The best books of the year, in my opinion, are the following. All are non-fiction, and I think all are very timely.
The Road to Jonestown by Jeff Guinn
This is a biography of the infamous Reverend Jim Jones, aka the leader of the Peoples Temple cult. It started in Indiana, then moved to California, and finally ended in Guyana. It’s a complete account of Jones’s life, up to the massacre/mass suicide in Jonestown, Guyana. The opening prologue is chilling and well-written.
This isn’t the only book I’ve read about the Peoples Temple cult, so I already knew the basics. But this one gives you so much more, because it covers Jones’s background and life prior to Jonestown, of which was officially called the Peoples Temple Agricultural Project.
The author seemed to be somewhat sympathetic to Jones due to Jones’s political views, and it almost seemed as if he were saying, “oh, if only he hadn’t been a drug-addled megalomaniac…he would have been a great guy otherwise!” Yes, Jim Jones was anti-racist, and I think part of it was genuine, but in the end it was very, very obvious that he just used that as a hook to gain followers. Just like he shamelessly used Christianity as a hook to gain followers. He was never really a Christian and at the end was very anti-Christian. Jones was also a communist.
The events of the book happened a few years before I was born, which made it doubly fascinating. People don’t really talk about this anymore. It was one of the deadliest days in American history before 9/11. I have some theories as to why, but I won’t go into it. I highly recommend this book, though. It’s riveting and very timely, considering the whole Scientology issue and all.
Dangerous by Milo Yiannopolous
When I heard that Simon & Schuster was going to publish a book by Milo, I was so excited. Then the pedophilia hit job happened and it was cancelled. I was not happy. But Milo never gives up. He started his own publishing company and published it himself, and with a better cover image.
This is kind of a memoir/political commentary kind of book. He does briefly talk about his background but mostly covers some of the political issues of the day, and with his signature humor. His voice is excellent, and I could easily imagine him reading each line aloud.
I think it is an important book for those of us on the right, and should especially be read by politicians. This book, like Vox Day’s SJWs Always Lie, gives excellent advice on how to handle the shit the left slings at us on a regular basis, and insights as to why the left is the way it is.
As of this writing, Simon & Schuster has basically leaked the original manuscript of this book, complete with their editor’s notes. I’ve only started to go through it. Like, I’m only about seven pages in. Most of the criticism is baseless and tone-deaf, but some of it is legit. I might do a review of that whenever I finish reading it.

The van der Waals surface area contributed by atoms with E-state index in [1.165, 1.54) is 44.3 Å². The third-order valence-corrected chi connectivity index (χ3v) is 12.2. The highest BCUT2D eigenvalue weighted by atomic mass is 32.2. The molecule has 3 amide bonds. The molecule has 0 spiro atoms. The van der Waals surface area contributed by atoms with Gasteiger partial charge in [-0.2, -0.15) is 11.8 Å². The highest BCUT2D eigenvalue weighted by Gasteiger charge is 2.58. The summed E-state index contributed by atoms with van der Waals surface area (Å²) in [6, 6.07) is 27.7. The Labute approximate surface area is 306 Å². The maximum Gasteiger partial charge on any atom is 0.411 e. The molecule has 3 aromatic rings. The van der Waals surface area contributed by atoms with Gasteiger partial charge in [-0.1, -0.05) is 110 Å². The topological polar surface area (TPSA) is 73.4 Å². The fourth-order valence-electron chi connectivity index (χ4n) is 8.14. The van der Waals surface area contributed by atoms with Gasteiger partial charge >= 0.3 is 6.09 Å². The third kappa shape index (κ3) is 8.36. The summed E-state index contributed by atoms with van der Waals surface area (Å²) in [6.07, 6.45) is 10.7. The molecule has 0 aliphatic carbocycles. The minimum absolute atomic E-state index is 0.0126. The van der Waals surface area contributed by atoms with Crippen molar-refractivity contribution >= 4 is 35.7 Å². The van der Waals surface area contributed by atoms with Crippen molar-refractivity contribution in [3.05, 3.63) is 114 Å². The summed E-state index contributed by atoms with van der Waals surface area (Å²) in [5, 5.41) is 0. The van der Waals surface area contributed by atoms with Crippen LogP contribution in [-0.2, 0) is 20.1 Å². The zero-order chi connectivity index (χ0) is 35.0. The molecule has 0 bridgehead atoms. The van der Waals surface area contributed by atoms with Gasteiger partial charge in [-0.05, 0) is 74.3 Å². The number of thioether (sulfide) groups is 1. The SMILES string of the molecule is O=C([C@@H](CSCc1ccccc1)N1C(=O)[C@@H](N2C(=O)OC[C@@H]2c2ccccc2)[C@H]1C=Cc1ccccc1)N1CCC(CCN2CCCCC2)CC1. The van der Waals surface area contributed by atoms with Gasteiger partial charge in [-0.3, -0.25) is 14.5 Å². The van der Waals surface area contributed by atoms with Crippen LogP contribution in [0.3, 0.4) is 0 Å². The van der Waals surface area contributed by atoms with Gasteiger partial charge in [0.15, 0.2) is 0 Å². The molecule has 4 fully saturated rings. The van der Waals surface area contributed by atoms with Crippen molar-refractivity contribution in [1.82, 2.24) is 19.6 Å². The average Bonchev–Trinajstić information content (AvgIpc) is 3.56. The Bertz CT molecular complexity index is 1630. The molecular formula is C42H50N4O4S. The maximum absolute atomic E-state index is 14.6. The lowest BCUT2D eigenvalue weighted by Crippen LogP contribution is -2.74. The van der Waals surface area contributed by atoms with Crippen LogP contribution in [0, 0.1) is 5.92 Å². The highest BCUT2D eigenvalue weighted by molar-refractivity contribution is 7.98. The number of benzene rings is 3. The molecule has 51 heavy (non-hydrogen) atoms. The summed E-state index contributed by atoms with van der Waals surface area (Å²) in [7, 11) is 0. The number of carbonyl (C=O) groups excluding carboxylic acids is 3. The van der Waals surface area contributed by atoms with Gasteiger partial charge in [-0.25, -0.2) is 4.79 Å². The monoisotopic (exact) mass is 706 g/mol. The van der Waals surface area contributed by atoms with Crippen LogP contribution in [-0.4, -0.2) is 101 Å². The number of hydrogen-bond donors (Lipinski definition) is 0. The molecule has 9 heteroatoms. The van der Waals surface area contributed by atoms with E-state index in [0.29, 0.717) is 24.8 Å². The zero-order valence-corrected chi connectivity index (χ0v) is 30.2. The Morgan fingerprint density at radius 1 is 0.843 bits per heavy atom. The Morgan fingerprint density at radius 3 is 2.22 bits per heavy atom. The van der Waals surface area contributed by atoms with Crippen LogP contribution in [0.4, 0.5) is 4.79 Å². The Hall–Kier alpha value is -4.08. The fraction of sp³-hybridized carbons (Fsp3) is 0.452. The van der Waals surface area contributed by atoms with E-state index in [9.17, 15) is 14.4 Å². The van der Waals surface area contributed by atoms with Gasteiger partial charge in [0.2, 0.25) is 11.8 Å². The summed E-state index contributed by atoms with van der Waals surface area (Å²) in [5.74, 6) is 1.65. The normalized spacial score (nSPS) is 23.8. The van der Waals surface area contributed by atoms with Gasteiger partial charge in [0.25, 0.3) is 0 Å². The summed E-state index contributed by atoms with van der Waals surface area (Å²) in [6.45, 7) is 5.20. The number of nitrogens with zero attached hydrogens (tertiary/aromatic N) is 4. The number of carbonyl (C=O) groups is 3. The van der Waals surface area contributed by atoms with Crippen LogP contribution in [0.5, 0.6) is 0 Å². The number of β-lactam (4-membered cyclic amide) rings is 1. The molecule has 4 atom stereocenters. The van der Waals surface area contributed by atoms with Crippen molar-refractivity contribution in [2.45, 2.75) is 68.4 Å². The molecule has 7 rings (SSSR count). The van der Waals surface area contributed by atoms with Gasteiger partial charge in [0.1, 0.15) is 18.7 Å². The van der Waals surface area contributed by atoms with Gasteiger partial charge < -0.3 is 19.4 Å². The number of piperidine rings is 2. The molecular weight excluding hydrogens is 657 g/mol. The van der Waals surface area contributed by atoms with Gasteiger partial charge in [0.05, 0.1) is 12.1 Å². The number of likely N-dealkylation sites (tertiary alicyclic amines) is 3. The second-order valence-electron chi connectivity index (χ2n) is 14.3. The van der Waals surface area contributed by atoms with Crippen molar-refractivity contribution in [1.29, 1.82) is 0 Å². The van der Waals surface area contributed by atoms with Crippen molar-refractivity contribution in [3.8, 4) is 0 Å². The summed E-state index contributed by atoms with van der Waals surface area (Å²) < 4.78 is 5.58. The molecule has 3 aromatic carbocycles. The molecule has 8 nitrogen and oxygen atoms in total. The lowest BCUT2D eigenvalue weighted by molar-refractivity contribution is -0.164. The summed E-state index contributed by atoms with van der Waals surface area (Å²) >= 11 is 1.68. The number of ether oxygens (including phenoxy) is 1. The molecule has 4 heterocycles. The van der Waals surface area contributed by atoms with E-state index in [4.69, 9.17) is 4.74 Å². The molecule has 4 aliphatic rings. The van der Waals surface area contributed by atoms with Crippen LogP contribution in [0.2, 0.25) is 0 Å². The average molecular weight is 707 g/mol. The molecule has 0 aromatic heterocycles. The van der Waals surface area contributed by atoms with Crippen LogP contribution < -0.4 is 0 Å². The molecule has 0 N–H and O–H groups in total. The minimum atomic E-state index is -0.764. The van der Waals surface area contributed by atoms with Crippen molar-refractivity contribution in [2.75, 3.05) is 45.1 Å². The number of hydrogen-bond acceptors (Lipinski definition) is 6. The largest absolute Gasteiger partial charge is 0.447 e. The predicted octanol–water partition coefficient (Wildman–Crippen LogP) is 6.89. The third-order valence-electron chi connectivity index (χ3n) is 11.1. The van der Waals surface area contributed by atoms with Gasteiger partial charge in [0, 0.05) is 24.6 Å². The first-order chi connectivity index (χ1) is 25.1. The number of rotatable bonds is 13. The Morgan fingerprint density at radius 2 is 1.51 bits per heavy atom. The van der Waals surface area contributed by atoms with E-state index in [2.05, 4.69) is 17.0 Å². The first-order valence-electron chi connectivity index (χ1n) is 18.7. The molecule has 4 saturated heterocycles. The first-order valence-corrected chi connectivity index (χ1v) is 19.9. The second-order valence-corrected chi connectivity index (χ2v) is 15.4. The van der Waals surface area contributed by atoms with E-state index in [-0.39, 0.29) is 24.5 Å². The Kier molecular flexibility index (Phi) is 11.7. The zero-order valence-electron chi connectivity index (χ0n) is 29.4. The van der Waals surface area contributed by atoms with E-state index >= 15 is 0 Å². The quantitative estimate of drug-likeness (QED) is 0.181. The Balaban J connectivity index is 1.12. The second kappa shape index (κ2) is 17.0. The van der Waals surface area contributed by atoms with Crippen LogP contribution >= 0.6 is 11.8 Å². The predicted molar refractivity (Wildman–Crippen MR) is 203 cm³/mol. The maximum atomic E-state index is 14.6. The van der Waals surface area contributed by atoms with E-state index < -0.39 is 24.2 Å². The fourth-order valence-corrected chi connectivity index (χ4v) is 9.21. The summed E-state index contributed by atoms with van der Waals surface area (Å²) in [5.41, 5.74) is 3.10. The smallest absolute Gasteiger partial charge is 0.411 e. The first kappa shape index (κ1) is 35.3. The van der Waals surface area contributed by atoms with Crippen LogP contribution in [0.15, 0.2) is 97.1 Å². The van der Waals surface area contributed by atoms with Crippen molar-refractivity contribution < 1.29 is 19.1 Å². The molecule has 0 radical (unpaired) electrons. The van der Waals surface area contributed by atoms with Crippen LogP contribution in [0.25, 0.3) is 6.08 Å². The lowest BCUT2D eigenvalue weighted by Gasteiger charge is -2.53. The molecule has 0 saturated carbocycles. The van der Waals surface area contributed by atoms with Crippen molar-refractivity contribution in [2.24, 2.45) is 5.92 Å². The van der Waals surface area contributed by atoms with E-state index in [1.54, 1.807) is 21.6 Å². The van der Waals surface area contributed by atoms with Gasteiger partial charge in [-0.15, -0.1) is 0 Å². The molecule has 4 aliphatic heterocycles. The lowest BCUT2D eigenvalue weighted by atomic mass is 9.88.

Milo, after the cancellation of his book, sued Simon & Schuster for breach of contract, so that’s why they leaked the manuscript. It was entered as evidence, so I guess it’s not really a leak per se, but still. It’s the entire book and you can read it for free. Kind of a dick move, but whatever. As I said, I highly recommend the finished version.
The Last Closet: The Dark Side of Avalon by Moira Greyland
I’ve already written a separate review for this, so I’ll be brief. The daughter of fantasy author Marion Zimmer Bradley and Walter Breen has published her memoirs/tell all through Castalia House, exposing the ultra-progressive sci-fi community as the disgusting perverts they are. Calling them perverts is too mild, I guess. What they’ve done goes straight into abuser territory.
It’s a very tough read, as she is pretty frank about what her parents did to her, but does not go into lurid detail. She’s also very honest and open about how the abuse affected her mentally. It is also a sad read, but a necessary one. Moira comes to the conclusion that homosexuality is not good for society, and leftists – those who bother to acknowledge the book’s existence, that is – will be apoplectic about it. However you feel about homosexuality and its place in society, I still think this is an important book to read. There’s serious issues in that community that really needs to be addressed, and sweeping it under the rug and shrieking HOMOPHOBE isn’t going to do anyone any favors. Furthermore, as I said in the original review, expect to see much more of this as the children of today grow older.
Gosnell: The Untold Story of America’s Most Prolific Serial Killer by Ann McElhinney and Phelim McAleer
I’ve already reviewed this here, so I’ll be brief. This is a pretty good and compelling account of Kermit Gosnell’s crimes and the grand jury report that initially exposed them. It also covers his trial, and the authors even interviewed him. He’s still completely unapologetic, by the way. It is going to be turned into a movie, but I haven’t heard much about that lately. The abortion industry is just flat out evil, and it’s a tragedy that many abortion supporters care more about it remaining legal and utterly problem-free than they are about the health and safety of the women that seek such (horrible) procedures.